In software world we can try to slim down career progression of developers into two different tracks, a technical track and a business driven track. Which track one chooses usually comes down to an individual. That is, in a perfect world where humans would be able to take the career track they would want to. I beliveve it comes down to early decisions on which company one has chosen to work for as much as individual’s selfish aspirations. There are two kinds of programmers in this profession. There are also two kinds of companies a developer can work for [1]. I believe this duality has a massive effect on software quality. Depending on business model, that might eventually affect the bottom line of the company.

We can split software developers to ones who have a passion towards what they are doing and ones who don’t. In this case when I talk about passion I’m specifically meaning the passion towards technology and all technical aspects of programming. Passionate people tend to want to learn more about what they are doing and become better. They want to specialize into individual languages or techniques, subsystems or niches within their programming universe or the whole profession as a whole. The ones who are not so keen or passionate about the profession tend to shift their focus towards business and domain specific things.

Similarly we can split companies into technologically driven (or even competent) companies and traditionally driven companies. Traditional companies are driven by traditional business minds who tend to steer their companies in a non-technical manner. Technologically competent companies understand tech and are able to use that to their advantage.

This kind of model makes a big difference in employee careers within companies. The traditionally driven company does not usually have a strong technical track. The lack of progression path for technical people means that the only way for promotions is usually a managerial route. Ways to get forward in companies like these tend to be tightly coupled with individual’s domain knowledge. Because of that dependency to domain knowledge career advancement tends to go hand in hand with the number years within the company. A traditional company also has a tendency to overlook technical track and advancement on the technical ladder. This affects the quality indirectly because of recruitment and competent employee retention. If a company is dependant on software, that puts it into a disadvantageous position.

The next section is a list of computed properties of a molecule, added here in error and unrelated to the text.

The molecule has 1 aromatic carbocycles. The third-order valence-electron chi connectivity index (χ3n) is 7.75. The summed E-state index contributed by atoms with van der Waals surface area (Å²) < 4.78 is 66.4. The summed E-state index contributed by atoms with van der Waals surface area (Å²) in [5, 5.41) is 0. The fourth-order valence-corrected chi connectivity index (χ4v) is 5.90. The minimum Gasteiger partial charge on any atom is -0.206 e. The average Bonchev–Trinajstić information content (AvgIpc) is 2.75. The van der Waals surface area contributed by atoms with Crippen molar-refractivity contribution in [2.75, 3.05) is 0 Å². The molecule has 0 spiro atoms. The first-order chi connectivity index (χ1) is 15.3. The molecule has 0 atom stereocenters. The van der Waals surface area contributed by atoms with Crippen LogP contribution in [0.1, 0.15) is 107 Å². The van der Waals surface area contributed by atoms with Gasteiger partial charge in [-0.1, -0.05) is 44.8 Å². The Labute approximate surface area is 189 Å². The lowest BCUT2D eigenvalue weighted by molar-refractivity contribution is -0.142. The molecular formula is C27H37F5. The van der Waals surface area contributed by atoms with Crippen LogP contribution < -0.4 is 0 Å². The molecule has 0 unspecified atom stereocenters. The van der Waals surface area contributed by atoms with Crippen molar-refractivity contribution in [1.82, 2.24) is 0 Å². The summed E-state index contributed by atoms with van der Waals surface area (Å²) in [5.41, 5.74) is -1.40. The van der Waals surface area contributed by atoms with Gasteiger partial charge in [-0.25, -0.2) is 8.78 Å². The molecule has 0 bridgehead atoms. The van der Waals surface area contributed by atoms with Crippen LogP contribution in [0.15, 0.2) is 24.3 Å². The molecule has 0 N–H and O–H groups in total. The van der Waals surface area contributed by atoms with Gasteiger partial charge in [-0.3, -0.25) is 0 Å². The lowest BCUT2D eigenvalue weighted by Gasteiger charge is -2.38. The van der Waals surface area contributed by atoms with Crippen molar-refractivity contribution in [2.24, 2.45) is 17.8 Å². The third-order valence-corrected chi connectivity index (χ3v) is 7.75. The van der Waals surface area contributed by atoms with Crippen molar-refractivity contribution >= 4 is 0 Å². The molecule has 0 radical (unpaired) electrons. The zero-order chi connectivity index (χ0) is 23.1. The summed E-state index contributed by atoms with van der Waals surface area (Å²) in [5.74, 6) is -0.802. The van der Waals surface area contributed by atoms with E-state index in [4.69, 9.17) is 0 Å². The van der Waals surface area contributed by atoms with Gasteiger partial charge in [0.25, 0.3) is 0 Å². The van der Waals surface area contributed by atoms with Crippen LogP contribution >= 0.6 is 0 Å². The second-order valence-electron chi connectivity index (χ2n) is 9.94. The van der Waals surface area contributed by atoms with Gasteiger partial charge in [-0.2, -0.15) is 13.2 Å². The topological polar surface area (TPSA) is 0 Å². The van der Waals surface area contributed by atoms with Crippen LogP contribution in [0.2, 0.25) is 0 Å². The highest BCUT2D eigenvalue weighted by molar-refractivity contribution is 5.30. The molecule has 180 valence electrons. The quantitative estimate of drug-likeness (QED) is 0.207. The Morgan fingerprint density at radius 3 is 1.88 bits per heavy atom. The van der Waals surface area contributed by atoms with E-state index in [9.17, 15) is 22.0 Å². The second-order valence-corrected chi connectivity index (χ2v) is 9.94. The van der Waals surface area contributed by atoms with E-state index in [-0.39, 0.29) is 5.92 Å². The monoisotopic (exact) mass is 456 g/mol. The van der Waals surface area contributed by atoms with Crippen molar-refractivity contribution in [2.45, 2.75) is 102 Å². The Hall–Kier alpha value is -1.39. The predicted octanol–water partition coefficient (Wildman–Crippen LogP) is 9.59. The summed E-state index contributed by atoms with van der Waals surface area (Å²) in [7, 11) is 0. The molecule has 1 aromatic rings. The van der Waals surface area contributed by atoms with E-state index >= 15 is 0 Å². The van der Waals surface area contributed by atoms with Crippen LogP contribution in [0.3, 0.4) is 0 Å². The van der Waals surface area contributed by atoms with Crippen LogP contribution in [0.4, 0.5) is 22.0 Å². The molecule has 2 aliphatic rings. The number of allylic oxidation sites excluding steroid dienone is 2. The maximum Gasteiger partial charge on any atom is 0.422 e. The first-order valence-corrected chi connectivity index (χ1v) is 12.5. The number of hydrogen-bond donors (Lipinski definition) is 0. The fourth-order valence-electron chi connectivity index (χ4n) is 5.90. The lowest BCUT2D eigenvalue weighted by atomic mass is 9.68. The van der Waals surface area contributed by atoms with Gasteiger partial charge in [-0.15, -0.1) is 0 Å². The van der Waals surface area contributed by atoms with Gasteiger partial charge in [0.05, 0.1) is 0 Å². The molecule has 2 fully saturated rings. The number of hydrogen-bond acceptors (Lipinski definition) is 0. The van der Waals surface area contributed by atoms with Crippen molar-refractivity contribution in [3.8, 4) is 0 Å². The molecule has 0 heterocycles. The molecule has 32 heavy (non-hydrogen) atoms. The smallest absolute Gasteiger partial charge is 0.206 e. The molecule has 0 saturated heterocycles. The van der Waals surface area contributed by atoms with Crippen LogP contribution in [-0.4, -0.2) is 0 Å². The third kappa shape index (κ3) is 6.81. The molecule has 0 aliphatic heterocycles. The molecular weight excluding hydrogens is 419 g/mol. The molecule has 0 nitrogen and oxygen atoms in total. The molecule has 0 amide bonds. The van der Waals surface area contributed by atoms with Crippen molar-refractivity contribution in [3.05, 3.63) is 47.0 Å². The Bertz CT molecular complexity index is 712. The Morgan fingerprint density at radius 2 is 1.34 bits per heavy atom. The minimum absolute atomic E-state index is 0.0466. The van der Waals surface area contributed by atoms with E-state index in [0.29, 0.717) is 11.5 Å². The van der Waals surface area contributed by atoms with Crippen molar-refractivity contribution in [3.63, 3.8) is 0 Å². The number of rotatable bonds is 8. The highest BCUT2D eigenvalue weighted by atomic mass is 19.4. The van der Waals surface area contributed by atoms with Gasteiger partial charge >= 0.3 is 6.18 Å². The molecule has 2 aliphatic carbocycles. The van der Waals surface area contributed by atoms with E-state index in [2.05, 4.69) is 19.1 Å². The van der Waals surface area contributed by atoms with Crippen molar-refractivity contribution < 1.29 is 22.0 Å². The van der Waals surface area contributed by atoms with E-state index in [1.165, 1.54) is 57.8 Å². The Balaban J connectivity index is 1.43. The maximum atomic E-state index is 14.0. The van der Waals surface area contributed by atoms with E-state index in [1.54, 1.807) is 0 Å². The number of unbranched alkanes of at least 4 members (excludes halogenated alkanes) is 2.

Technically minded employees are usually better at producing quality product than their non-passionate counterparts[2]. Even though a good value is usually attained to a business from each technical employee, it is also usually always not as much as it would be in an optimal situation. Of course we can think of value leakage coming from onboarding process and employee’s ramp-up time when joining a new company, but this ramp-up might not be the biggest leak. If we consider that a top talented developer eventually rises in to a position within its new team where he or she is respected by surrounding colleagues, a lot of teams technical decisions flow through this passionate developer. Because of this the ramp-up might not actually affect only that new technical developer. Biggest hurdle could be that the whole team might need to jump on their own startup ramps.

Depending on the team, this might have a massive detremental effect. Especially if the team consist of highly “specialized” people who have good domain knowledge but lack general understanding of the technical aspects of the profession at large. A non-passionate developers journey to ramp-up on new things is usually much steeper than techical ones’.

For companies it might be beneficial to actually not hire the best technically talented developers because of this case. Introduction of new (objectively better) techniques, updgrading of systems and technically more complete, solid and robust (and therefore possibly more complex) approaches could have bad effects on short term roadmap. That coupled with the impeding unhappiness, boredom and lack of career paths to the technical employee, leading to a short tenure is a difficult question to ponder about. The other side of the coin is to think about the health of the technical product itself. If a team consist of non-passionate developers, the product itself might slowly succumb to software entropy and eventually become a burden.

How would you build a perfect team? How would you scale that to a full company?

[1] Note that I am not including the entrepreneur track on this count on purpose. That is a different story altogether.

[2] I’m omitting managerial and business driven issues from this equation for now (because that matches my narrative better), for safety net we can assume that technical people have good managers driving them to make the right business decision.